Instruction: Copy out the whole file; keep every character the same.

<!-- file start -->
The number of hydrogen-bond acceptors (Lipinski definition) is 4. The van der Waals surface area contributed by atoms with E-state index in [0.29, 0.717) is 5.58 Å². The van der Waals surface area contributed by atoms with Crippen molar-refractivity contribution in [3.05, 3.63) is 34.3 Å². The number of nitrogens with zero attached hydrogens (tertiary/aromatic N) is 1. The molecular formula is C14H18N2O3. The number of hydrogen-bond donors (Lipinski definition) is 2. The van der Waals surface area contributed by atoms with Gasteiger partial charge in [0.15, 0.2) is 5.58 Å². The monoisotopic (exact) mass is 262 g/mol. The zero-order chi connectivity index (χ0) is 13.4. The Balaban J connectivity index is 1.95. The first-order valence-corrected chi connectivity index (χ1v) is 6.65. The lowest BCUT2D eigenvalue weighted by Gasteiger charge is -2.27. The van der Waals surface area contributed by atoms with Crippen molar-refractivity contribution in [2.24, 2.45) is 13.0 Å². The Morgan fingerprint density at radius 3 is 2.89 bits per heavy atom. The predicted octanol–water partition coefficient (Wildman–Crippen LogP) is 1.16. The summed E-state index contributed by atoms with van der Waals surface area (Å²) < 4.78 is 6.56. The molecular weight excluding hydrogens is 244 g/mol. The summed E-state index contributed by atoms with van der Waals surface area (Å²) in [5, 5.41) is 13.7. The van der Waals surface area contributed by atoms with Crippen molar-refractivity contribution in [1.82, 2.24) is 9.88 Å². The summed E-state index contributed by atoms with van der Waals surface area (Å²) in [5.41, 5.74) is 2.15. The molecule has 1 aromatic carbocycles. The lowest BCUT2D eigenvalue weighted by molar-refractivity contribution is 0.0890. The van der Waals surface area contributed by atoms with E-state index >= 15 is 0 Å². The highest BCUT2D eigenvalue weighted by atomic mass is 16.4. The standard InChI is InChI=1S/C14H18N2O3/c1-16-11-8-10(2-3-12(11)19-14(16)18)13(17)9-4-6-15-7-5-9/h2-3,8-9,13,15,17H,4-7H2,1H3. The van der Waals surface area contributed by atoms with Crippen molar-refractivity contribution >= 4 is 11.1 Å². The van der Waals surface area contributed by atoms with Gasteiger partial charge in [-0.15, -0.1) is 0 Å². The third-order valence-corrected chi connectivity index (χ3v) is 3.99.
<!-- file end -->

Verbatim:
The number of hydrogen-bond acceptors (Lipinski definition) is 4. The van der Waals surface area contributed by atoms with E-state index in [0.29, 0.717) is 5.58 Å². The van der Waals surface area contributed by atoms with Crippen molar-refractivity contribution in [3.05, 3.63) is 34.3 Å². The number of nitrogens with zero attached hydrogens (tertiary/aromatic N) is 1. The molecular formula is C14H18N2O3. The number of hydrogen-bond donors (Lipinski definition) is 2. The van der Waals surface area contributed by atoms with Gasteiger partial charge in [0.15, 0.2) is 5.58 Å². The monoisotopic (exact) mass is 262 g/mol. The zero-order chi connectivity index (χ0) is 13.4. The Balaban J connectivity index is 1.95. The first-order valence-corrected chi connectivity index (χ1v) is 6.65. The lowest BCUT2D eigenvalue weighted by Gasteiger charge is -2.27. The van der Waals surface area contributed by atoms with Crippen molar-refractivity contribution in [2.24, 2.45) is 13.0 Å². The Morgan fingerprint density at radius 3 is 2.89 bits per heavy atom. The predicted octanol–water partition coefficient (Wildman–Crippen LogP) is 1.16. The summed E-state index contributed by atoms with van der Waals surface area (Å²) < 4.78 is 6.56. The molecular weight excluding hydrogens is 244 g/mol. The summed E-state index contributed by atoms with van der Waals surface area (Å²) in [5, 5.41) is 13.7. The van der Waals surface area contributed by atoms with Crippen molar-refractivity contribution in [1.82, 2.24) is 9.88 Å². The summed E-state index contributed by atoms with van der Waals surface area (Å²) in [5.41, 5.74) is 2.15. The molecule has 1 aromatic carbocycles. The lowest BCUT2D eigenvalue weighted by molar-refractivity contribution is 0.0890. The van der Waals surface area contributed by atoms with E-state index >= 15 is 0 Å². The highest BCUT2D eigenvalue weighted by atomic mass is 16.4. The standard InChI is InChI=1S/C14H18N2O3/c1-16-11-8-10(2-3-12(11)19-14(16)18)13(17)9-4-6-15-7-5-9/h2-3,8-9,13,15,17H,4-7H2,1H3. The van der Waals surface area contributed by atoms with Crippen molar-refractivity contribution >= 4 is 11.1 Å². The van der Waals surface area contributed by atoms with Gasteiger partial charge in [-0.15, -0.1) is 0 Å². The third-order valence-corrected chi connectivity index (χ3v) is 3.99.